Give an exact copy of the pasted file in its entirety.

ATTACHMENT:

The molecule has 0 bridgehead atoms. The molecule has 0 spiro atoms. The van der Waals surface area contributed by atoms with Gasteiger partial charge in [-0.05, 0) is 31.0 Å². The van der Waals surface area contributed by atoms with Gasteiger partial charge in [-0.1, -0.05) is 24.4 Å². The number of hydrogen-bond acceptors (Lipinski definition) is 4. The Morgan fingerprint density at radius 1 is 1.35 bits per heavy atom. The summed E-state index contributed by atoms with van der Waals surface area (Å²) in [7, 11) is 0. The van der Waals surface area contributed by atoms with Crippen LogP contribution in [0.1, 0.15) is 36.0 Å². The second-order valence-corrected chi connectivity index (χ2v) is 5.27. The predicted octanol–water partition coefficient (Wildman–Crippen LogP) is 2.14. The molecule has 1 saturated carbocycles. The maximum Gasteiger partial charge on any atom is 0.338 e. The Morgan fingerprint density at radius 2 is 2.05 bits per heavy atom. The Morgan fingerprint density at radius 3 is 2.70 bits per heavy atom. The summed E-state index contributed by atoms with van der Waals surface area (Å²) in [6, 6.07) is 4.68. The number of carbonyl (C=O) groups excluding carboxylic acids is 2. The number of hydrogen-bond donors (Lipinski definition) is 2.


The molecule has 0 bridgehead atoms. The molecule has 0 spiro atoms. The van der Waals surface area contributed by atoms with Gasteiger partial charge in [-0.05, 0) is 31.0 Å². The van der Waals surface area contributed by atoms with Gasteiger partial charge in [-0.1, -0.05) is 24.4 Å². The number of hydrogen-bond acceptors (Lipinski definition) is 4. The Morgan fingerprint density at radius 1 is 1.35 bits per heavy atom. The summed E-state index contributed by atoms with van der Waals surface area (Å²) in [7, 11) is 0. The van der Waals surface area contributed by atoms with Crippen LogP contribution in [0.1, 0.15) is 36.0 Å². The second-order valence-corrected chi connectivity index (χ2v) is 5.27. The predicted octanol–water partition coefficient (Wildman–Crippen LogP) is 2.14. The molecule has 1 saturated carbocycles. The maximum Gasteiger partial charge on any atom is 0.338 e. The Morgan fingerprint density at radius 2 is 2.05 bits per heavy atom. The Morgan fingerprint density at radius 3 is 2.70 bits per heavy atom. The summed E-state index contributed by atoms with van der Waals surface area (Å²) in [6, 6.07) is 4.68. The number of carbonyl (C=O) groups excluding carboxylic acids is 2. The number of hydrogen-bond donors (Lipinski definition) is 2.